Republican Senate and House Leaders Phil Berger and Paul Stam must have felt that was about all the good news they could hope for in one day – then the former Governor’s wife, Mrs. Easley, filed her grievance against North Carolina State University. The source of her grievance:  Money. NCSU agreed to pay her $850,000 over five years then – after the News and Observer found out her job was part of a sweetheart political deal – decided the better part of valor was to abandon the whole idea.
 
So, look at this: The House and Senate Democrats want to raise taxes, the Governor wants to raise taxes more and, once they’re through raising taxes, Mrs. Easley wants to be paid another $680,000.
 

 

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23
Columnist Rick Horowitz may be the sharpest tongued liberal around. He probably doesn’t mean much harm but sometimes when he writes he sounds like he has the disposition of a water moccasin.

The other day in a column he called Dick Cheney ‘greedy…vain…and scared’ then panned Cheney for ‘dishing the dirt.’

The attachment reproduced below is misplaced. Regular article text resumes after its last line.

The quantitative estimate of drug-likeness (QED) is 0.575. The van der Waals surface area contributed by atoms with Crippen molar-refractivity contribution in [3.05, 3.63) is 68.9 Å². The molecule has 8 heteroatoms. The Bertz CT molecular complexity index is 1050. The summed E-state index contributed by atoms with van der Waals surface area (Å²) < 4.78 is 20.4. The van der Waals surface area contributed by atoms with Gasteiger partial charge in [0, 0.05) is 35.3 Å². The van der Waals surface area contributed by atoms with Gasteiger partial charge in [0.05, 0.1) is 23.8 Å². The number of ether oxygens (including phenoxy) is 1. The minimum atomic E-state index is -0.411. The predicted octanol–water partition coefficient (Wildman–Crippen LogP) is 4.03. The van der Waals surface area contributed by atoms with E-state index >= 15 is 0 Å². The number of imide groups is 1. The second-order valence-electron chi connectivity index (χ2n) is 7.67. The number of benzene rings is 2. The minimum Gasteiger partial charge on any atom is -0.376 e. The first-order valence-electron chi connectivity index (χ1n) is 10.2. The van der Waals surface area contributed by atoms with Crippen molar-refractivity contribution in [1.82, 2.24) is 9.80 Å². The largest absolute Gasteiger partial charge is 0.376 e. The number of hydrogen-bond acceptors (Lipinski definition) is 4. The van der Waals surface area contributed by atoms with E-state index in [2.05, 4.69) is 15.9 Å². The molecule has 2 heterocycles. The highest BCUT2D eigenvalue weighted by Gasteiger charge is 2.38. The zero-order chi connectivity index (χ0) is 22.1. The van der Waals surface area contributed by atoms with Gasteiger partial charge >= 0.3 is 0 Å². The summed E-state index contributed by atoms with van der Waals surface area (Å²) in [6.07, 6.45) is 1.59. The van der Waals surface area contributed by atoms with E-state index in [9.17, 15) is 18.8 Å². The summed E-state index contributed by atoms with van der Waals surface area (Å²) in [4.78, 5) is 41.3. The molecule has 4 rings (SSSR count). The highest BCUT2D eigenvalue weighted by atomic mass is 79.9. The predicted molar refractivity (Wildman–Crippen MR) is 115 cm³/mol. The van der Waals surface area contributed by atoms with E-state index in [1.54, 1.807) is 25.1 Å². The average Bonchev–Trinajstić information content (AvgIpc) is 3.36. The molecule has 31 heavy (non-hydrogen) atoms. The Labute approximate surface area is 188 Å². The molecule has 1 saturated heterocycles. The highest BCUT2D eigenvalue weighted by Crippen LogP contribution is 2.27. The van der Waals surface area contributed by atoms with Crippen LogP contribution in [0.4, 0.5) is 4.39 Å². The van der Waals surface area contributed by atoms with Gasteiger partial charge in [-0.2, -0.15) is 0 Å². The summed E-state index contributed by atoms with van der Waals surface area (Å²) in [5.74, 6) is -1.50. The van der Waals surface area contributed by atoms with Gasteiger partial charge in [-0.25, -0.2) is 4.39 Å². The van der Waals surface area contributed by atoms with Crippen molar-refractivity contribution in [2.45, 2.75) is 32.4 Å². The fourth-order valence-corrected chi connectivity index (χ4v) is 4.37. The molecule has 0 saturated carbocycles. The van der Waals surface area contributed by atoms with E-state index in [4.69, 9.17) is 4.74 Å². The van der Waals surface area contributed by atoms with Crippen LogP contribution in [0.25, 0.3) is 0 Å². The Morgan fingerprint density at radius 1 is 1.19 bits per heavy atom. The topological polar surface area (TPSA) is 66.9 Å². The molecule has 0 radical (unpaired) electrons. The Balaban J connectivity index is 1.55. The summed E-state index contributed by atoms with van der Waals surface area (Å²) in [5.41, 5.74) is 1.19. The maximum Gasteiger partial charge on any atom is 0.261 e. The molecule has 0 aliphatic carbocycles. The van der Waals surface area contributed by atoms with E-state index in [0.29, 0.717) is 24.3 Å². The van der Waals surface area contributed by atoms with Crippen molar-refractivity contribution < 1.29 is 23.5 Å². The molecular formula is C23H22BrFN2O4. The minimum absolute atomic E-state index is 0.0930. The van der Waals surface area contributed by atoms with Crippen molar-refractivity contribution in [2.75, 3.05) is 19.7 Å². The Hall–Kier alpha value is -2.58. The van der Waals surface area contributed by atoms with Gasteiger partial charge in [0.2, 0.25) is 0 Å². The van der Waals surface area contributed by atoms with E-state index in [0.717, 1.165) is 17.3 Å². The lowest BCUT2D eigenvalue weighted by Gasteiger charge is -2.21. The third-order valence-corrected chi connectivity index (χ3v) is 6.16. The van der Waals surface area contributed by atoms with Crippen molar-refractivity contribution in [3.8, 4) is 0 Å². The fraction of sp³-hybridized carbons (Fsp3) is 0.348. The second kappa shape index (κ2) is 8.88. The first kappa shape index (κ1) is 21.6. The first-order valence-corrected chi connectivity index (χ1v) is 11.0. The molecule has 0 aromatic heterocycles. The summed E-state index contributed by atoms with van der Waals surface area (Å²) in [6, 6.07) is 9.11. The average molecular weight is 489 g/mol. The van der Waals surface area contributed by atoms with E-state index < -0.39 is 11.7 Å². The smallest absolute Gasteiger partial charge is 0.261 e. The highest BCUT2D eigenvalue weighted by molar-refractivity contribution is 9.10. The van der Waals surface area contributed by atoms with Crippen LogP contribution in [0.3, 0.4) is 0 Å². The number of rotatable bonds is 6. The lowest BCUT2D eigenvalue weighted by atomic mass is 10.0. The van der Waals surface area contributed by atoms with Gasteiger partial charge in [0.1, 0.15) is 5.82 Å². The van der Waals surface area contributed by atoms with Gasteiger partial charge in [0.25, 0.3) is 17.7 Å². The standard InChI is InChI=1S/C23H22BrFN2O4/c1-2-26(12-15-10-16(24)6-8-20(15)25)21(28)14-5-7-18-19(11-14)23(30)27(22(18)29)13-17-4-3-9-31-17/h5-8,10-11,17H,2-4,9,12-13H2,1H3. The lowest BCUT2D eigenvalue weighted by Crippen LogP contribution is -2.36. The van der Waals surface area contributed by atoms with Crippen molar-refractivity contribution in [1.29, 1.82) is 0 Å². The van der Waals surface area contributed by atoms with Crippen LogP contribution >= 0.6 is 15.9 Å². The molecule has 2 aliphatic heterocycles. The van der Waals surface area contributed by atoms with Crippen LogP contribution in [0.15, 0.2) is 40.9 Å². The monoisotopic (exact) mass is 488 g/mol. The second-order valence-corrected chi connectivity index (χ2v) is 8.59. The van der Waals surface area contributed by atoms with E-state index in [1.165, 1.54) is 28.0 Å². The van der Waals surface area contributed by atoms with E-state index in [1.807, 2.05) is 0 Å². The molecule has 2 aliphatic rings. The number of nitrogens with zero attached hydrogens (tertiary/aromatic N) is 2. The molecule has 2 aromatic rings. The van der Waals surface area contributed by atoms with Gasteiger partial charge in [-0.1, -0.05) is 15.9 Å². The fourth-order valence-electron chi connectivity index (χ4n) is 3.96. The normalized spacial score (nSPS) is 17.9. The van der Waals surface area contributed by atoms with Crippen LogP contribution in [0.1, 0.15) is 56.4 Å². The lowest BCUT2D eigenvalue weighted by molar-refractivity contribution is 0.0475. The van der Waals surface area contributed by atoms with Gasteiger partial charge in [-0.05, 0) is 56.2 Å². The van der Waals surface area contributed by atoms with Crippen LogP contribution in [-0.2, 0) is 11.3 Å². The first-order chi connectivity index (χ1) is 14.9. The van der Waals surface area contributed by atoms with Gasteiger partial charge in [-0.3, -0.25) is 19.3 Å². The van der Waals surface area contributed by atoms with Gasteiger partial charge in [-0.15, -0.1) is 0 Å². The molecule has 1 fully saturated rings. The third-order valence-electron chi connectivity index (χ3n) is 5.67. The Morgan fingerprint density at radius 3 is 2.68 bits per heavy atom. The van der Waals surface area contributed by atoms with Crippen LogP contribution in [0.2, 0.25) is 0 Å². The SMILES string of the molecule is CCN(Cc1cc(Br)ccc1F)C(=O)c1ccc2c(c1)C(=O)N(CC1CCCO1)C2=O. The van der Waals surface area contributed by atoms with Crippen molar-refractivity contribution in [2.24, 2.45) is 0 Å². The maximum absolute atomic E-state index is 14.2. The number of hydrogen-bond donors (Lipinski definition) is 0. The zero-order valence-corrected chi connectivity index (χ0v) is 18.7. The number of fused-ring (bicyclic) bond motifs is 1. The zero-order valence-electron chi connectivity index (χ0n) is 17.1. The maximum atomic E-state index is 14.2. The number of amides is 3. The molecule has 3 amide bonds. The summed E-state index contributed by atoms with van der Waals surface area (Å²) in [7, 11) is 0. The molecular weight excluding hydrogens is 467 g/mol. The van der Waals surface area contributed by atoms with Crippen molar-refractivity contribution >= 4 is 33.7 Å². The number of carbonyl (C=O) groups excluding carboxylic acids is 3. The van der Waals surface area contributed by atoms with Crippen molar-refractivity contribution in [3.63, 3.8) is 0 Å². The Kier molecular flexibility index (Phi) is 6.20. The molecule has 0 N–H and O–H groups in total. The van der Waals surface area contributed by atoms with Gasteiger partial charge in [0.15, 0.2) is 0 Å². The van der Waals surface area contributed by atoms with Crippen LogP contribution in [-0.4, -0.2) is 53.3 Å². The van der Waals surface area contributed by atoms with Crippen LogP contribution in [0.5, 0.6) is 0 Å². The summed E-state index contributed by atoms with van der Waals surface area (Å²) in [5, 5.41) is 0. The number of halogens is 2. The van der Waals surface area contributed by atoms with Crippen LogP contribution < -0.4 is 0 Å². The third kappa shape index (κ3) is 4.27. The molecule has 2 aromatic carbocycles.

Now he’s aimed his double edged pen at Senator Jeff Sessions for not kowtowing to liberal cause célèbre Sonia Sotomayor.

Sessions did get a little senatorially windy and high-blown – but nothing he said about Sotomayor held a candle to what Horowitz said about him.

Given a Senate Hearing with a white male with a drawl opposing a Hispanic Female, Horowitz let fly and played the race card. And you’ve got to give him credit how he did it was a pretty clever. He wrote a column pretending he was inside Sessions brain, hearing what Sessions was thinking as he stared across the Senate Hearing Room at Judge Sotomayor. Horowitz has Sessions ruminating this way:

                   ‘I am truth. I am certainty. I am facts. I am objectivity

                                personified. I AM THE WHITE GUY.’

Then, to make sure no one missed his point, Horowitz poured coal-oil on the fire, adding seven more stanzas (each showing Sessions as more arrogant) and each ending with ‘I AM THE WHITE GUY’.

In the end Sessions comes across as a cross between a Senator Foghorn Claghorn and an uncouth lower than pond scum redneck from Alabama.

But Horowitz doesn’t come off too well either: Instead of sounding like the enlightened, liberated, uplifting defender of liberal orthodoxy he had in mind he comes across as the Twenty-First Century version of the Grand Inquisitor – ready to put the thumbscrews on any heretic quicker than Torquemada.